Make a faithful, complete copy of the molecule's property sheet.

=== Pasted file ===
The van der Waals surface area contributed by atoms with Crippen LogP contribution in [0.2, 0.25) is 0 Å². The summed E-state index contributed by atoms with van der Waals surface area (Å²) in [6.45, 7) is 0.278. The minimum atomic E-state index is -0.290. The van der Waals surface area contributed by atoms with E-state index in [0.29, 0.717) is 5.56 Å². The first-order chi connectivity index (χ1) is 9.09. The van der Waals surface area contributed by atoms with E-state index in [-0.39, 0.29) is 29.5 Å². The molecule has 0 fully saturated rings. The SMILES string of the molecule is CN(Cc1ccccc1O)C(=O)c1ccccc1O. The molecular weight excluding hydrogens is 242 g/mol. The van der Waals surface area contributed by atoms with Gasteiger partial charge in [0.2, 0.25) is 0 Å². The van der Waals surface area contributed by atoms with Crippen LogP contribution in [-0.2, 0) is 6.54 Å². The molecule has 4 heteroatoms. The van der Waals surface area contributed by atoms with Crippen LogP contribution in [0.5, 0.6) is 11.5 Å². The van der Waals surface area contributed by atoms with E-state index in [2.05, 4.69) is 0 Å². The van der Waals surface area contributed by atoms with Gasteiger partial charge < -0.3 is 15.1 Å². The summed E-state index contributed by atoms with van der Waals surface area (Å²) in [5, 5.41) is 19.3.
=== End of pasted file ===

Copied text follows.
The van der Waals surface area contributed by atoms with Crippen LogP contribution in [0.2, 0.25) is 0 Å². The summed E-state index contributed by atoms with van der Waals surface area (Å²) in [6.45, 7) is 0.278. The minimum atomic E-state index is -0.290. The van der Waals surface area contributed by atoms with E-state index in [0.29, 0.717) is 5.56 Å². The first-order chi connectivity index (χ1) is 9.09. The van der Waals surface area contributed by atoms with E-state index in [-0.39, 0.29) is 29.5 Å². The molecule has 0 fully saturated rings. The SMILES string of the molecule is CN(Cc1ccccc1O)C(=O)c1ccccc1O. The molecular weight excluding hydrogens is 242 g/mol. The van der Waals surface area contributed by atoms with Gasteiger partial charge in [0.2, 0.25) is 0 Å². The van der Waals surface area contributed by atoms with Crippen LogP contribution in [-0.2, 0) is 6.54 Å². The molecule has 4 heteroatoms. The van der Waals surface area contributed by atoms with Crippen LogP contribution in [0.5, 0.6) is 11.5 Å². The van der Waals surface area contributed by atoms with E-state index in [2.05, 4.69) is 0 Å². The van der Waals surface area contributed by atoms with Gasteiger partial charge < -0.3 is 15.1 Å². The summed E-state index contributed by atoms with van der Waals surface area (Å²) in [5, 5.41) is 19.3.